"Does Monogamy Matter?" And queering the state
Another voice speaks up for fearless self-creation of gay relationship styles — this time at "Australia’s #1 Youth News and Entertainment site," which claims to be read by 400,000 "hyper-connected urban millennials" (though only about 1% of them have read this story according to the stats). Australia is having its own debate about legalizing gay marriage, in which opponents are wielding the "polygamy is next" cudgel and some gays are trying to show how monogamous they are. Of course, as among everyone, some are and some aren't.
Does monogamy matter?
By Senthorun Raj
“The time has come to think about queering the state.”
In a seminal essay written in 1994, queer theorist Lisa Duggan argued that what was needed in gay and lesbian politics was not aspiring to meet the liberal demands of the “same,” but to transform the ways in which sexual minorities could have their relationships valued and recognised. For Duggan, a “queer” project is committed to challenging oppressive sexual norms (i.e. homophobia), while refusing to have the terms of “proper” intimacy dictated by the state.
So why bring this up now?
With the push towards marriage equality (of which I have written extensively in support of), there has been a troubling tendency to consider marriage as the most virtuous institution of intimacy.
Moreover, the arrival of Monogamous Gay Australia (MGA) has generated significant debate about the role of monogamy in the domain of coupledom. As MGA note on their Facebook page:
“Monogamous Gay Australia (MGA) is a not-for-profit, support group for gay, lesbian, bisexual and transgender individuals that celebrates and promotes monogamous, loving and faithful gay relationships. We encourage singles to take a stand, beyond one night and hold out for the one. We support new couples in getting to know each other before intimacy.”
Let’s begin by asking a couple of questions. Are “loving”, “faithful” and “monogamous” synonymous terms? Who is “the one”? How do you differentiate between “knowing” someone and being “intimate” with them?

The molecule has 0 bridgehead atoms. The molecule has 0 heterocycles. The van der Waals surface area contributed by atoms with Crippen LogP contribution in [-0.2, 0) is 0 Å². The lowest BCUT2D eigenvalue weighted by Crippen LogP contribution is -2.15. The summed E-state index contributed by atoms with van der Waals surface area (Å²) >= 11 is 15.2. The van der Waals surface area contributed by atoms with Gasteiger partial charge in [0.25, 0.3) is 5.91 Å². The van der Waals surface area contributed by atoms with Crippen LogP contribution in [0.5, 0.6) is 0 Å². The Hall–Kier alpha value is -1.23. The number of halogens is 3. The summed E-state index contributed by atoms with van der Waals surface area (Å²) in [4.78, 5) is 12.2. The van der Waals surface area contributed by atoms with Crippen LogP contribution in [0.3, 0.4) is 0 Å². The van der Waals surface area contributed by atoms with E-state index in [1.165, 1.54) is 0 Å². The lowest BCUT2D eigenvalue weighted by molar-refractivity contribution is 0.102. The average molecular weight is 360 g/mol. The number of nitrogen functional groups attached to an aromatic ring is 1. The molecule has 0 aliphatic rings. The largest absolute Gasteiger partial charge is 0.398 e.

...Intimacy is a slippery thing. We can have profound emotional attachments to people we do not want to sleep with. We can have amazing sexual experiences with those we do not wish to be in a relationship with. Our intended one-night stand can end up being our life partner. Distinguishing between sexual, platonic, emotional, and romantic intimacies in the pursuit of “getting to know” someone can be a futile exercise.
So how do we decide what form of intimacy to “hold out” on and when? Additionally, echoing the work of cultural theorist Lauren Berlant, what “love plot” do we subscribe to when mapping our intimate encounters?... We said “no” to compulsory heterosexuality. Curiously, then, why do we now want to say “yes” to compulsory monogamy?
...Monogamy is neither better nor worse than any other relationship arrangement. Whether you want one spouse for life, practice polyamory, or remain single, the ethics of intimacy cannot be measured in quantitative terms. You only need to see the appalling instances of sexual violence in various romanticised “traditional” relationships to see why there is no inherent virtue in any one sort of intimate practice. What matters, more importantly, is the way ethics is practiced in the relationship(s) you are involved in....
Read the whole article (Jan. 22, 2013).